Promsies by AJ Hayes was this month's entry from the first ever Flash Bang Challenge at my newsletter, Bloody Knuckles. The topic was a picture of the 1940s era bathing beauty located in older post here at the Hard Nosed Sleuth. The prose is down right sinister. Enjoy. I did!
by AJ Hayes
I saw her first on the terrace next to mine at the Biltmore. She was reclining on an Adirondack chaise, head tilted to the side, eyes closed, long legs burnished by the winter sun. I had never seen anything so beautiful. I snapped her picture with my Speed Graphic, worried that the sharp click and fast whirr of the shutter would wake her. But she slept on. She was perfection.
That night I saw her in the bar and bought her a drink. She was vivacious and even prettier than I had thought. During the course of the evening I learned that she was from back East and, like most of the pretty girls in Los Angeles, desperately trying to get into the movies. "Just a break, "she said. "Just one little break."
I smiled at her over my martini and told her I thought I had a part for her. Two parts, actually. A dual role. One that could make her famous overnight.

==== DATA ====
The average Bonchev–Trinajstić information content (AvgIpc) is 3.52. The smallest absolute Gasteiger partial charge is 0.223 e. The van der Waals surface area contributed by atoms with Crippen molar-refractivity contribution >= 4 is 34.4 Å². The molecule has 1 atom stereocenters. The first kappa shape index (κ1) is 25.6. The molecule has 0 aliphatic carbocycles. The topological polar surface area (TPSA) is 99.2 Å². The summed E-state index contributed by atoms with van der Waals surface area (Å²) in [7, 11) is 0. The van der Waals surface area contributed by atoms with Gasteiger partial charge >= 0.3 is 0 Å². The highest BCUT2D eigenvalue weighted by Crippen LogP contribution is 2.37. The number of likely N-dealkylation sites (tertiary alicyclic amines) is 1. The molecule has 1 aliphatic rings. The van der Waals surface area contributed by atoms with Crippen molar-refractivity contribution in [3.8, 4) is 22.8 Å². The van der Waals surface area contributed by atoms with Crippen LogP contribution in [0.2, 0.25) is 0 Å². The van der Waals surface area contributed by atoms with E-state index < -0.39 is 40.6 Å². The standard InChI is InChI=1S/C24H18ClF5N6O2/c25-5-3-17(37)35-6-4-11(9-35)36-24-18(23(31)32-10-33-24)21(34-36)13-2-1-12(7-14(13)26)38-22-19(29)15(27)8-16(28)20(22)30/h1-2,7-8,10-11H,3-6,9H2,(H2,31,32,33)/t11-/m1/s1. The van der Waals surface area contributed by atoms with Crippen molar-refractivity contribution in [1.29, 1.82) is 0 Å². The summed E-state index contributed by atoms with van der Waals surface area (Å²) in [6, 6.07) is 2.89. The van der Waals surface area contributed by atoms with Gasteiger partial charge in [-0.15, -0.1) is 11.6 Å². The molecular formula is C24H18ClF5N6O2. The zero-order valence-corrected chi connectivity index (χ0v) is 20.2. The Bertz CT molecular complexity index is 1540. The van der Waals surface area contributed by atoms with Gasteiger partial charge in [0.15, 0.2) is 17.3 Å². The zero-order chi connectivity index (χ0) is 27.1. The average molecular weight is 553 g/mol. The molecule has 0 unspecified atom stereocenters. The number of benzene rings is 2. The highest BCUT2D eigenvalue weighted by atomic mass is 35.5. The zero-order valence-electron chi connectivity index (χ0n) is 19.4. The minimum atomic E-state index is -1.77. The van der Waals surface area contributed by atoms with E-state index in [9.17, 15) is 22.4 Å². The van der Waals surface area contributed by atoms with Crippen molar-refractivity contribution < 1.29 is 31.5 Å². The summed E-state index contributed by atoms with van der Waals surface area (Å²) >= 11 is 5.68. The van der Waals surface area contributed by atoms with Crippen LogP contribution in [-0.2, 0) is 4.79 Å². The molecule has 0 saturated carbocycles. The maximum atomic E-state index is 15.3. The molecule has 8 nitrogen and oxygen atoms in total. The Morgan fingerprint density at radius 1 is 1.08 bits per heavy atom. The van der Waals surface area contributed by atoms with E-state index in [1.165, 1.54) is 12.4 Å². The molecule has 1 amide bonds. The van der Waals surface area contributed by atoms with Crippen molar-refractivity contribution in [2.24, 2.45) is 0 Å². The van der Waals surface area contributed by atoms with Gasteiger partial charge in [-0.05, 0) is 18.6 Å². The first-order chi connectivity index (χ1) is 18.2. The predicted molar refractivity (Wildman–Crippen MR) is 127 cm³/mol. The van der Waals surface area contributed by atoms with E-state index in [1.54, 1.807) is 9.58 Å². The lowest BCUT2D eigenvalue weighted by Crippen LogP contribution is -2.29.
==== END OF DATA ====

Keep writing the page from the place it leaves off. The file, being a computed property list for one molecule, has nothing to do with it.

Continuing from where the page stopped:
"Like Lana Turner?" she asked, her eyes bright with laughter.
"Even more famous than that," I said. "A hundred years from now, no one will remember Lana. But everyone will remember you."
"Promise?" She asked.
"Promise." I answered.
The barbiturate I'd slipped in her drink hit her pretty hard so I had to half carry her out of the bar. No one noticed. The L.A. of nineteen-forty-seven was a wide open town, filled with post-war celebration and excess.
I took her to my studio in the valley. In those days it was an empty, desolate place where they used to shoot westerns and jungle movies. The only habitations were widely scattered ranches and a couple of movie star estates hidden behind high fences and thick hedges.
She partially woke just as I finished suspending her. Her hair barely brushed the sawdust covered floor of the old barn I used for my art. Even upside down she was beautiful.
Her voice was slow and slurred when she asked what I was doing.
I didn't bother saying anything. She got the idea when I made my first cut. Her screams were as bright as her laughter.
I had an advantage back then. To the cops I was just another free lance photographer scuttling around the city. Hanging on and hoping for the shot that would take me to the big leagues. Not worth noticing. Invisible.
I took her from the trunk of my car, arranged her properly on the vacant lot and shot my photos. Then I waited for dawn to bring the first sirens. When they came I raced to my paper and stunned the morning editor with the first pictures of my creation. He stopped the presses and featured them on the front page, above the fold, under screaming seventy-two point headlines.
I kept my promises to her. She did play in two parts. Well, her carefully separated body did anyhow. And she is more famous than Lana Turner ever was.
I still have the photograph of her on that hotel terrace. I look at it almost every day. She was beautiful then and she is beautiful now. None of my other works compare.